This happened last year, too: I remember a competitive game with Boston College that went horribly awry early in the second half. That game got blown open, though, and this one see-sawed between one and four points for most of the second half until Maryland got a dagger three with the clock winding under three minutes. They stuck close, and had a chance. Having a chance is the difference between 10-22 and the NIT; taking it was the difference between the NIT and the NCAAs.
And I'm okay with that. The team is going in the right direction and there is a guy who wears 0 and another one who looks like Spock and another one who will probably play in the NBA but, like, be a good rep for the program. Ben Cronin is going to be endearingly awkward for four years. And the tourney will beckon again.
- This is going to be a lot of complaints, I realize after I wrote the below, but I'd like to stress I'm totally on board with Beilein and if Manny returns next year that team should break the ignominious streak.
- I'm sure this is a shared concern: what is with Beilein's rotation? David Merritt is a walk-on for a reason and Kelvin Grady is the perfect sort of point guard to break a press without a sweat. Grady should have seen like 35 minutes with Merritt coming in only when Grady's dead.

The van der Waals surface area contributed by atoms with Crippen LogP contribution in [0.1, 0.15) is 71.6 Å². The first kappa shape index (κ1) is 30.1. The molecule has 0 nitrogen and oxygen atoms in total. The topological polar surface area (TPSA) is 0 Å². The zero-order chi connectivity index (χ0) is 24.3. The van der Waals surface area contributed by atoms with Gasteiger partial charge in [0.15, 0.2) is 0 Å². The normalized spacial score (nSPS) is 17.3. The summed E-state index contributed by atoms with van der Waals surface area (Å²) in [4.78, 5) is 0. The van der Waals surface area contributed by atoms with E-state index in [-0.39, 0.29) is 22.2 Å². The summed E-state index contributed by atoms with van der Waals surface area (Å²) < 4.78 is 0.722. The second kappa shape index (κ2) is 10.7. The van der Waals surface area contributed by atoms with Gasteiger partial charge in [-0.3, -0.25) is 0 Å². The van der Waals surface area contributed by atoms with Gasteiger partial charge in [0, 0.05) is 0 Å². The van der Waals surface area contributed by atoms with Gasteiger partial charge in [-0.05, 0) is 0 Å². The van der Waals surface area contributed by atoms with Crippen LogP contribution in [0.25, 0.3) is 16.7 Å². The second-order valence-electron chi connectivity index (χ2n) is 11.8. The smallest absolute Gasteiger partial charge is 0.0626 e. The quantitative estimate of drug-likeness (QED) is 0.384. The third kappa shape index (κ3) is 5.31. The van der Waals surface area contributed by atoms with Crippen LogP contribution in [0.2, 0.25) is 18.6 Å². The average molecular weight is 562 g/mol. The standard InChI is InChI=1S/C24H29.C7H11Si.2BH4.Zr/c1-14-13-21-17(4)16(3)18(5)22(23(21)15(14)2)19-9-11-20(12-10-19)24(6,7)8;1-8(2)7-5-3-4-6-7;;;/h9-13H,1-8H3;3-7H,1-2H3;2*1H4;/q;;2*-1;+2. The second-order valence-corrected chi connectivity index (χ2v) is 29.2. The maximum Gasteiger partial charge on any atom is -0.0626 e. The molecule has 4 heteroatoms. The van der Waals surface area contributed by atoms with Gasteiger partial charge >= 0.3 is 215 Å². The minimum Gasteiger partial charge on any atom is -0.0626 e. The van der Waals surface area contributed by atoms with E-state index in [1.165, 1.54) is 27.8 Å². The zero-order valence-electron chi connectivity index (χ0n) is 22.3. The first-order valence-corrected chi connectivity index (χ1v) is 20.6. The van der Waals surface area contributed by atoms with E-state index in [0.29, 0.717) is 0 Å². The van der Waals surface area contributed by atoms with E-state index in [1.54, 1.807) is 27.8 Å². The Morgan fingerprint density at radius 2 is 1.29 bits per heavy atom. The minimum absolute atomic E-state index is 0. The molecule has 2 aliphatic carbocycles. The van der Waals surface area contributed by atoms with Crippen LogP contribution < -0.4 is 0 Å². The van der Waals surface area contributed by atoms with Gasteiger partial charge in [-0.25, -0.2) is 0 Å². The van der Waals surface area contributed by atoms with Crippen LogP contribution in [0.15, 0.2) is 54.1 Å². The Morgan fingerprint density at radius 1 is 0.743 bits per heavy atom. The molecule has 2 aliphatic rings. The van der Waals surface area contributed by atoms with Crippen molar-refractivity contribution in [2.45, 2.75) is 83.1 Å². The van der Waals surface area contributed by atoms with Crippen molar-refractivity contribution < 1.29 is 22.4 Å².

- Similarly, Anthony Wright killed us in the first five or six minutes, launching up a torrent of errant threes and making poor decisions. With Jevohn Shepard looking like a functional basketball player—which is a Beilein-induced miracle, I say—he should be getting Wright's minutes.
- …or Stu Douglass should. He was largely benched, as far as I could tell. (I watched the game at a bar because no one gets ESPNU.)
- Speaking of Douglass, does he have Spock hair or what?
Sorry I couldn't find a better picture, but check it out the next time you see a game. Kid's hair is way Vulcan. I am going to shout "highly illogical" whenever he makes a ridiculous three.
- After a few games of looking useless, Novak has really come around. Douglass and Novak are the kind of kids successful mid-majors are built around. Either one of them could play for Butler and one might pan out to be that scrappy 12-seed's best player as a senior. This is night and day from Amaker, who grabbed unheralded recruits like Ron Coleman and Jerrett Smith and Wright (who didn't even start for his high school team!) and saw them play like the kind of kids D-II teams use as role players: Smith is Grand Valley State's seventh-leading scorer and has an A:TO ratio of 19:17.
- Assuming a loss to Duke, the next major event on the schedule is the debut of Laval Lucas-Perry. If he's as good as advertised Michigan just might eke that tourney bid, as he'll be sucking minutes away from walk-ons. The leap to a functional player who looked pretty good as a freshman at Arizona should be vast.
- Damn you, Ekpe Udoh's AAU coach.